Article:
Change LXDE Screen Resolution in Ubuntu (or Lubuntu)

Change LXDE Screen Resolution

LXDE Lightweight Desktop Environment

Changing the LXDE screen resolution is easy, but at first its not permanent. Setting a permanent resolution seems quite straightforward in Ubuntu, sometimes! You may have had a few problems setting the resolution in Ubuntu 11.10 (among other things – which has led many people to seek out new distributions).


I decided to try out a few distributions (Crunchbang #!, Lubuntu, Mint to name a few) but also tried to tailor Ubuntu needs – which led me to LXDE.


LXDE is a great lightweight desktop environment compared to Gnome or Ubuntu’s Unity. There are a few quibbles which I may address in the future, but the first one that struck me was my resolution not saving after changing it through the ‘preferences->Multiple Screens’ menu.

LXDE uses a gui (called GrandR) for XrandR to change the screen resolution, which works fine until you reboot to find yourself at square 1!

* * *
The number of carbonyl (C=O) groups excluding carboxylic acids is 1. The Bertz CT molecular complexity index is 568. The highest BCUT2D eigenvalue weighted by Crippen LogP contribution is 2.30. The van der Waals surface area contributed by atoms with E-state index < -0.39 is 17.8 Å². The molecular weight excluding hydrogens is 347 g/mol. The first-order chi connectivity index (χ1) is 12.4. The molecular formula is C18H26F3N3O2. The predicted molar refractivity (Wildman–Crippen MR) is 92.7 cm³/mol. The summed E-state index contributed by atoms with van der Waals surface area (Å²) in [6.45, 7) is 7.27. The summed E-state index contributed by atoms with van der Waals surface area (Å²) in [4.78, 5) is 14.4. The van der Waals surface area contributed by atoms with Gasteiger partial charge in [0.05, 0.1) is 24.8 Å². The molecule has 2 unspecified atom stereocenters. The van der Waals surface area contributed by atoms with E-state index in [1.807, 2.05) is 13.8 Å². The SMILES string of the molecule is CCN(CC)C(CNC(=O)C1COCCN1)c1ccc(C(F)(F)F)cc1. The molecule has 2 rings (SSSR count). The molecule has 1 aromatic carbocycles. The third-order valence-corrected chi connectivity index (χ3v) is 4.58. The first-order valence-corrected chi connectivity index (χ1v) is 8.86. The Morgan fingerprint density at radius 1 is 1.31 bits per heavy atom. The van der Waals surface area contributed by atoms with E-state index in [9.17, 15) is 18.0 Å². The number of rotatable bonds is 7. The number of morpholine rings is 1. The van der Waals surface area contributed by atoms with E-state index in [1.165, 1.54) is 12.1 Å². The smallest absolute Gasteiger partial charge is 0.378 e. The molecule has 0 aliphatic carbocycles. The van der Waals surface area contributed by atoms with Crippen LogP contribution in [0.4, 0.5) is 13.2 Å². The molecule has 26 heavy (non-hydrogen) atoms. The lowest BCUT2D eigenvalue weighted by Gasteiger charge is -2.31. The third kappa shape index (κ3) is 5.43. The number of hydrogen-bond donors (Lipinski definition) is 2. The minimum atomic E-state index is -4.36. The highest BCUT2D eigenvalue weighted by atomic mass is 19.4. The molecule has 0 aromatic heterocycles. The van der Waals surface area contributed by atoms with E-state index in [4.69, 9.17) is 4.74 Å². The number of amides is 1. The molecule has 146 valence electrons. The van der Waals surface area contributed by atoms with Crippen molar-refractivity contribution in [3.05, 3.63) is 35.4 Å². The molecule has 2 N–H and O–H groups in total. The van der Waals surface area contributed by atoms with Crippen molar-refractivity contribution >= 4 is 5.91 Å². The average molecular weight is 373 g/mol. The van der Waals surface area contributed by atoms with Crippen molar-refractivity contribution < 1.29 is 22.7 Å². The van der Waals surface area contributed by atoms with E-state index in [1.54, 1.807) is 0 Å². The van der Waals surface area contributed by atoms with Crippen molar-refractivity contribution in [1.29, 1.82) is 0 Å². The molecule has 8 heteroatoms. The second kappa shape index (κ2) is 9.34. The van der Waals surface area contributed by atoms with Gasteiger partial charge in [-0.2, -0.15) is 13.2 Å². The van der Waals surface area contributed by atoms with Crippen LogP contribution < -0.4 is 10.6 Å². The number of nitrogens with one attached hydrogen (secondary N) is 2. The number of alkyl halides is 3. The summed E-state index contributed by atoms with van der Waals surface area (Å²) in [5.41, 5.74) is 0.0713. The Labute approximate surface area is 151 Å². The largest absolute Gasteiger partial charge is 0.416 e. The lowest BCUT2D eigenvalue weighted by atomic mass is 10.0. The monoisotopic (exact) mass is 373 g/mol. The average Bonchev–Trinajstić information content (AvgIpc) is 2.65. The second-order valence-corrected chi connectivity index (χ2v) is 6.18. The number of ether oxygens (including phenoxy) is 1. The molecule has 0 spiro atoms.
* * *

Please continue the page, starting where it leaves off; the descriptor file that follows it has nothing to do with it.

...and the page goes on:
XrandR/GrandR does not make permanent changes

XrandR, with or without GrandR, save the changes you make to your display set up. It simply applies some changes you make with the command.

Using this command is not the problem, the problem is running the command every time you login! To get around this we need to run it automatically at startup.

Without further ado…. the fix

Lets open up a terminal, press…

Now I’m guess if you are using LXDE your default text editor is now Leafpad, so type/copy this…

(if you use a different text editor change “leafpad” to whatever that may be)

You may be asked for a password as this file is saved as root, enter it and lets move on!